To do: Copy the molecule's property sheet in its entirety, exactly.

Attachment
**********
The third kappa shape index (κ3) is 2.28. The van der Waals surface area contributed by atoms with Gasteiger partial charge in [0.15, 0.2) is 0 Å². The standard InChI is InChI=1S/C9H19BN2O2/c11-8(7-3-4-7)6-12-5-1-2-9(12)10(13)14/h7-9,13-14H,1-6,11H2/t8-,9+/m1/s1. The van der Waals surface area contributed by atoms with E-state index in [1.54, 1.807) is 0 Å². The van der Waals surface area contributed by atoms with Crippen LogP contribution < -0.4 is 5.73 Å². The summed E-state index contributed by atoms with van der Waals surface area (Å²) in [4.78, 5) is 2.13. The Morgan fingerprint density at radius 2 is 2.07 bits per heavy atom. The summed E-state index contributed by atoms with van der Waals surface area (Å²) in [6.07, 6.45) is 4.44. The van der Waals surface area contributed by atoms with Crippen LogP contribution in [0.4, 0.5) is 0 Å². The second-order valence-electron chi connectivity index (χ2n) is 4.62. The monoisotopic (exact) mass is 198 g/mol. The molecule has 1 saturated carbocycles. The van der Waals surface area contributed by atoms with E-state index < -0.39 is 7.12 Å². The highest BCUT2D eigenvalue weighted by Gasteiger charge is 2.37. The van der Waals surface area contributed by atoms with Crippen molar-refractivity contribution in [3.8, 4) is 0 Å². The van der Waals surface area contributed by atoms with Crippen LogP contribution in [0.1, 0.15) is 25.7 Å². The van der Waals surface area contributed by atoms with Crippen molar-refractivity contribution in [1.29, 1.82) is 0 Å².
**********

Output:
The third kappa shape index (κ3) is 2.28. The van der Waals surface area contributed by atoms with Gasteiger partial charge in [0.15, 0.2) is 0 Å². The standard InChI is InChI=1S/C9H19BN2O2/c11-8(7-3-4-7)6-12-5-1-2-9(12)10(13)14/h7-9,13-14H,1-6,11H2/t8-,9+/m1/s1. The van der Waals surface area contributed by atoms with E-state index in [1.54, 1.807) is 0 Å². The van der Waals surface area contributed by atoms with Crippen LogP contribution < -0.4 is 5.73 Å². The summed E-state index contributed by atoms with van der Waals surface area (Å²) in [4.78, 5) is 2.13. The Morgan fingerprint density at radius 2 is 2.07 bits per heavy atom. The summed E-state index contributed by atoms with van der Waals surface area (Å²) in [6.07, 6.45) is 4.44. The van der Waals surface area contributed by atoms with Crippen LogP contribution in [0.4, 0.5) is 0 Å². The second-order valence-electron chi connectivity index (χ2n) is 4.62. The monoisotopic (exact) mass is 198 g/mol. The molecule has 1 saturated carbocycles. The van der Waals surface area contributed by atoms with E-state index < -0.39 is 7.12 Å². The highest BCUT2D eigenvalue weighted by Gasteiger charge is 2.37. The van der Waals surface area contributed by atoms with Crippen molar-refractivity contribution in [3.8, 4) is 0 Å². The van der Waals surface area contributed by atoms with Crippen LogP contribution in [0.1, 0.15) is 25.7 Å². The van der Waals surface area contributed by atoms with Crippen molar-refractivity contribution in [1.29, 1.82) is 0 Å².